Marketing in an inbound world is about developing useful applications and services to sustain customer retention. Brands need to move away from intermittently dropping in advertisements to become conduits of consumer communications.

In that process, APIs facilitate the data needed to provide solutions to customer problems. To keep up with your competitors, you need to understand what APIs are, how they work with your content strategy, and the functionality they bring to your website or application.

An API, short for application programming interface, is a series of rules allowing an application to share its data with outside developers. In the plainest terms, an API enables you to take “their stuff” and make it work with “your stuff.” Their stuff, in this case, is known as the API endpoint.

In this guide, we’ll break down what an API endpoint is, the role endpoints play in integrations, and how to start testing them with public APIs (and potentially with your own).

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What is an API endpoint?

To fully understand this definition and where endpoints fit within the API model, let’s briefly review how APIs work.

In order for two software applications to integrate over the internet, one application — called the client — sends a request to the other application’s API. Depending on the API’s capabilities, the client may request some resource from the app’s database, or it may ask to perform some action on the server.

Upon receiving and validating the client’s request, the API performs the requested action, then sends a response back to the client. This response includes any resources requested by the client.

rest API endpoint illustrated in a diagram

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APIs typically allow access to many different resources. For example, a social network’s API might let clients retrieve post content, user profiles, and images. A news site’s API will allow access to its article content, authors, and media like podcasts and videos. Knowing this, how do clients specify which resource they want to access in their request?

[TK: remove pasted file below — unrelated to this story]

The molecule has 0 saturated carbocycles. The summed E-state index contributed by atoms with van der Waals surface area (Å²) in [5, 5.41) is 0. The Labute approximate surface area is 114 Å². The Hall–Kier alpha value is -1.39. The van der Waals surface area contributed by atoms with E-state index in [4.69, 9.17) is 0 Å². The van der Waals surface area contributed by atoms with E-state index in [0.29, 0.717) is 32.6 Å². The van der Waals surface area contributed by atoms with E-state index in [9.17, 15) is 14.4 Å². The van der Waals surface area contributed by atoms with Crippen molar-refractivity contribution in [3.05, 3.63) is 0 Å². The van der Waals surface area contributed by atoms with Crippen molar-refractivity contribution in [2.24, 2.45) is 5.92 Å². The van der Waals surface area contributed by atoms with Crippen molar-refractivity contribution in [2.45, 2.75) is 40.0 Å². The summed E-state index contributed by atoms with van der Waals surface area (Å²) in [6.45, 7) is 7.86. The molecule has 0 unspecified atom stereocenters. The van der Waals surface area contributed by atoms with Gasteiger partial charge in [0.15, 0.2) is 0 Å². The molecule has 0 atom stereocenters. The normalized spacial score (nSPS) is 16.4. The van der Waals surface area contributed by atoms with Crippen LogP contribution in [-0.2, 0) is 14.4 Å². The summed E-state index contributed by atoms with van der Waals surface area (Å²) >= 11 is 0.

The answer is by using the right endpoint. Clients specify an endpoint (in the form of a URL) in their requests. This says to the server, “The resource I want is at this location.” The process is similar to how web browsers request web pages with URLs — to request a particular resource from an API, the client needs the right endpoint URL.

Endpoint vs. API

It’s important to note that endpoints and APIs are not the same things. Rather, an endpoint is a component of an API. An API is a set of rules that allow two applications to share resources. Endpoints are the locations of the resources, and the API uses endpoint URLs to retrieve the requested resources.

API Endpoint Examples

Developers list all endpoints of their API in the documentation so that clients know how to access the resources they need through the API. But what do these endpoints look like in practice? Let’s see some examples.

Twitter API Endpoint Example

The Twitter API exposes data about tweets, direct messages, users, and more. Let’s say you want to retrieve the content of a specific tweet. To do this, you can use the tweet lookup endpoint, which has the URL https://api.twitter.com/2/tweets/{id} (where {id} is the unique identifier of the tweet).

Now let’s say you want your website to stream public tweets in real-time so your visitors stay informed on a specific topic of interest. You can use Twitter’s filtered stream endpoint — its URL is: https://api.twitter.com/2/tweets/search/stream.

We'll look at the filtered stream endpoint in more detail later on.

Spotify API Endpoint Example

Spotify’s API gives developers access to song, artist, playlist, and user data. For example, if you want to get a specific album from its server, you can access any album in Spotify’s catalog with the endpoint https://api.spotify.com/v1/albums/{id} (where {id} is the album’s unique identifier).

Or, say you want to send a request that makes a user follow a playlist. In this case, send a PUT request with the endpoint https://api.spotify.com/v1/playlists/{playlist_id}/followers (where {playlist_id} is the unique identifier of the playlist).

YouTube API Endpoint Example

YouTube’s API, among other things, makes it easy to embed YouTube videos on any website. When you go to a YouTube video and copy the embed code, you're essentially requesting the video from YouTube’s API.